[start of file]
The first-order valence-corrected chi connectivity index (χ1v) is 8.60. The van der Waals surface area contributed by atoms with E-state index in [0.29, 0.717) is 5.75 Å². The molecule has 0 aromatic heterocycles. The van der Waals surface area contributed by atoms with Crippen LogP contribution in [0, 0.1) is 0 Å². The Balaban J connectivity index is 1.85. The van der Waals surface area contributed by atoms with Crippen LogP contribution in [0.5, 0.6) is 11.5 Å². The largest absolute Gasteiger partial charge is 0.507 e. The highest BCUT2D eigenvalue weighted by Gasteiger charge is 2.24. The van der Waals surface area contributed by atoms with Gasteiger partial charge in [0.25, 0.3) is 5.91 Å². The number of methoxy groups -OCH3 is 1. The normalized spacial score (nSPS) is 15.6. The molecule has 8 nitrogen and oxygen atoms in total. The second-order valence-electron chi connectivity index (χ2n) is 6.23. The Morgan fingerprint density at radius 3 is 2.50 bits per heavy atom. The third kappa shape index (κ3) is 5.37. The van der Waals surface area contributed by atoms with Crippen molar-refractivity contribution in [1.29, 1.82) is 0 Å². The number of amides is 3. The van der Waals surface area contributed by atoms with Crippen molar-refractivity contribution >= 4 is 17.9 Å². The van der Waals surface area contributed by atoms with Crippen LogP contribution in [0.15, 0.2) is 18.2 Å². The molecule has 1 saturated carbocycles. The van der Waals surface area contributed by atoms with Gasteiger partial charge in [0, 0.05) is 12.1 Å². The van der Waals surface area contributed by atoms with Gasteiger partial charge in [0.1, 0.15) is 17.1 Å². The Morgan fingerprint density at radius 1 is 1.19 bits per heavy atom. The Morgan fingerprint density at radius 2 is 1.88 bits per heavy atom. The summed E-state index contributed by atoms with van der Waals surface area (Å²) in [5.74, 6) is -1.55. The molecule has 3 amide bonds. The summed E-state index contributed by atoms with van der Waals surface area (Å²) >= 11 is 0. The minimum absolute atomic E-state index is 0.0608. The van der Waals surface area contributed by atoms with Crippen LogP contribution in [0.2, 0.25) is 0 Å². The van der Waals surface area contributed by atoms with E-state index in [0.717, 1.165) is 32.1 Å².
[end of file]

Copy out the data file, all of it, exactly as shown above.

The first-order valence-corrected chi connectivity index (χ1v) is 8.60. The van der Waals surface area contributed by atoms with E-state index in [0.29, 0.717) is 5.75 Å². The molecule has 0 aromatic heterocycles. The van der Waals surface area contributed by atoms with Crippen LogP contribution in [0, 0.1) is 0 Å². The Balaban J connectivity index is 1.85. The van der Waals surface area contributed by atoms with Crippen LogP contribution in [0.5, 0.6) is 11.5 Å². The largest absolute Gasteiger partial charge is 0.507 e. The highest BCUT2D eigenvalue weighted by Gasteiger charge is 2.24. The van der Waals surface area contributed by atoms with Gasteiger partial charge in [0.25, 0.3) is 5.91 Å². The number of methoxy groups -OCH3 is 1. The normalized spacial score (nSPS) is 15.6. The molecule has 8 nitrogen and oxygen atoms in total. The second-order valence-electron chi connectivity index (χ2n) is 6.23. The Morgan fingerprint density at radius 3 is 2.50 bits per heavy atom. The third kappa shape index (κ3) is 5.37. The van der Waals surface area contributed by atoms with Crippen molar-refractivity contribution in [1.29, 1.82) is 0 Å². The number of amides is 3. The van der Waals surface area contributed by atoms with Crippen molar-refractivity contribution >= 4 is 17.9 Å². The van der Waals surface area contributed by atoms with Crippen LogP contribution in [0.15, 0.2) is 18.2 Å². The molecule has 1 saturated carbocycles. The van der Waals surface area contributed by atoms with Gasteiger partial charge in [0, 0.05) is 12.1 Å². The van der Waals surface area contributed by atoms with Gasteiger partial charge in [0.1, 0.15) is 17.1 Å². The Morgan fingerprint density at radius 1 is 1.19 bits per heavy atom. The Morgan fingerprint density at radius 2 is 1.88 bits per heavy atom. The summed E-state index contributed by atoms with van der Waals surface area (Å²) in [5.74, 6) is -1.55. The molecule has 3 amide bonds. The summed E-state index contributed by atoms with van der Waals surface area (Å²) >= 11 is 0. The minimum absolute atomic E-state index is 0.0608. The van der Waals surface area contributed by atoms with Crippen LogP contribution in [0.2, 0.25) is 0 Å². The van der Waals surface area contributed by atoms with E-state index in [0.717, 1.165) is 32.1 Å².